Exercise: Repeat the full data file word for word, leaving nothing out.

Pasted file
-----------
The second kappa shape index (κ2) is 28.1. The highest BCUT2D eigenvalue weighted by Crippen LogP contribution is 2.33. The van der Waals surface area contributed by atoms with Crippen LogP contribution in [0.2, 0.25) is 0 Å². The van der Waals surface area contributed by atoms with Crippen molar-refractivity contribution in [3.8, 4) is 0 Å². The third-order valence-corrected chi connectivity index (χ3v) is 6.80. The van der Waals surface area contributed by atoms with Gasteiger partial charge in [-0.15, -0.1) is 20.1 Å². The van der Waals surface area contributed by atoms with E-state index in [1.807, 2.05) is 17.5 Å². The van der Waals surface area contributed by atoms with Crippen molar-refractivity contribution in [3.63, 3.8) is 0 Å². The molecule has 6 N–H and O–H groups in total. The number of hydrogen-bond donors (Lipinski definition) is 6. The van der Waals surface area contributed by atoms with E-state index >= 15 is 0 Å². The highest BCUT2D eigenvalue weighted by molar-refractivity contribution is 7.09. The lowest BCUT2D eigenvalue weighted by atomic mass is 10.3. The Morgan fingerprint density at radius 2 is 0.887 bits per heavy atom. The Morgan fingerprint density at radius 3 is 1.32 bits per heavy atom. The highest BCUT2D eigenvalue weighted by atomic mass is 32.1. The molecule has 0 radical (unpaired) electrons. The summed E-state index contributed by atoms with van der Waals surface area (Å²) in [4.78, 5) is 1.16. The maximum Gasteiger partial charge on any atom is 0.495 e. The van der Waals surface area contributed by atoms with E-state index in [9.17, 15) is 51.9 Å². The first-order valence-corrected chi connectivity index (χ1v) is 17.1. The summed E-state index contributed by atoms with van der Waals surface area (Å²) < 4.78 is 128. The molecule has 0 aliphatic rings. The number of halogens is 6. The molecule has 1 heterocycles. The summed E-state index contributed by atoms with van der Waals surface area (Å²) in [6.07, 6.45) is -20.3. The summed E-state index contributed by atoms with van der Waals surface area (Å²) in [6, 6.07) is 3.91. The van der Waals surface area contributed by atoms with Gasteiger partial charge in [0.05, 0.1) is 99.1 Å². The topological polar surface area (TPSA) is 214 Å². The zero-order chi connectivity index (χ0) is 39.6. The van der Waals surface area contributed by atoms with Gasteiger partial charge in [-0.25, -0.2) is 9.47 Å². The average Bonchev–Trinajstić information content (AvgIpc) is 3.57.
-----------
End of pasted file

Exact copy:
The second kappa shape index (κ2) is 28.1. The highest BCUT2D eigenvalue weighted by Crippen LogP contribution is 2.33. The van der Waals surface area contributed by atoms with Crippen LogP contribution in [0.2, 0.25) is 0 Å². The van der Waals surface area contributed by atoms with Crippen molar-refractivity contribution in [3.8, 4) is 0 Å². The third-order valence-corrected chi connectivity index (χ3v) is 6.80. The van der Waals surface area contributed by atoms with Gasteiger partial charge in [-0.15, -0.1) is 20.1 Å². The van der Waals surface area contributed by atoms with E-state index in [1.807, 2.05) is 17.5 Å². The van der Waals surface area contributed by atoms with Crippen molar-refractivity contribution in [3.63, 3.8) is 0 Å². The molecule has 6 N–H and O–H groups in total. The number of hydrogen-bond donors (Lipinski definition) is 6. The van der Waals surface area contributed by atoms with E-state index >= 15 is 0 Å². The highest BCUT2D eigenvalue weighted by molar-refractivity contribution is 7.09. The lowest BCUT2D eigenvalue weighted by atomic mass is 10.3. The Morgan fingerprint density at radius 2 is 0.887 bits per heavy atom. The Morgan fingerprint density at radius 3 is 1.32 bits per heavy atom. The highest BCUT2D eigenvalue weighted by atomic mass is 32.1. The molecule has 0 radical (unpaired) electrons. The summed E-state index contributed by atoms with van der Waals surface area (Å²) in [4.78, 5) is 1.16. The maximum Gasteiger partial charge on any atom is 0.495 e. The van der Waals surface area contributed by atoms with E-state index in [9.17, 15) is 51.9 Å². The first-order valence-corrected chi connectivity index (χ1v) is 17.1. The summed E-state index contributed by atoms with van der Waals surface area (Å²) < 4.78 is 128. The molecule has 0 aliphatic rings. The number of halogens is 6. The molecule has 1 heterocycles. The summed E-state index contributed by atoms with van der Waals surface area (Å²) in [6.07, 6.45) is -20.3. The summed E-state index contributed by atoms with van der Waals surface area (Å²) in [6, 6.07) is 3.91. The van der Waals surface area contributed by atoms with Gasteiger partial charge in [0.05, 0.1) is 99.1 Å². The topological polar surface area (TPSA) is 214 Å². The zero-order chi connectivity index (χ0) is 39.6. The van der Waals surface area contributed by atoms with Gasteiger partial charge in [-0.25, -0.2) is 9.47 Å². The average Bonchev–Trinajstić information content (AvgIpc) is 3.57.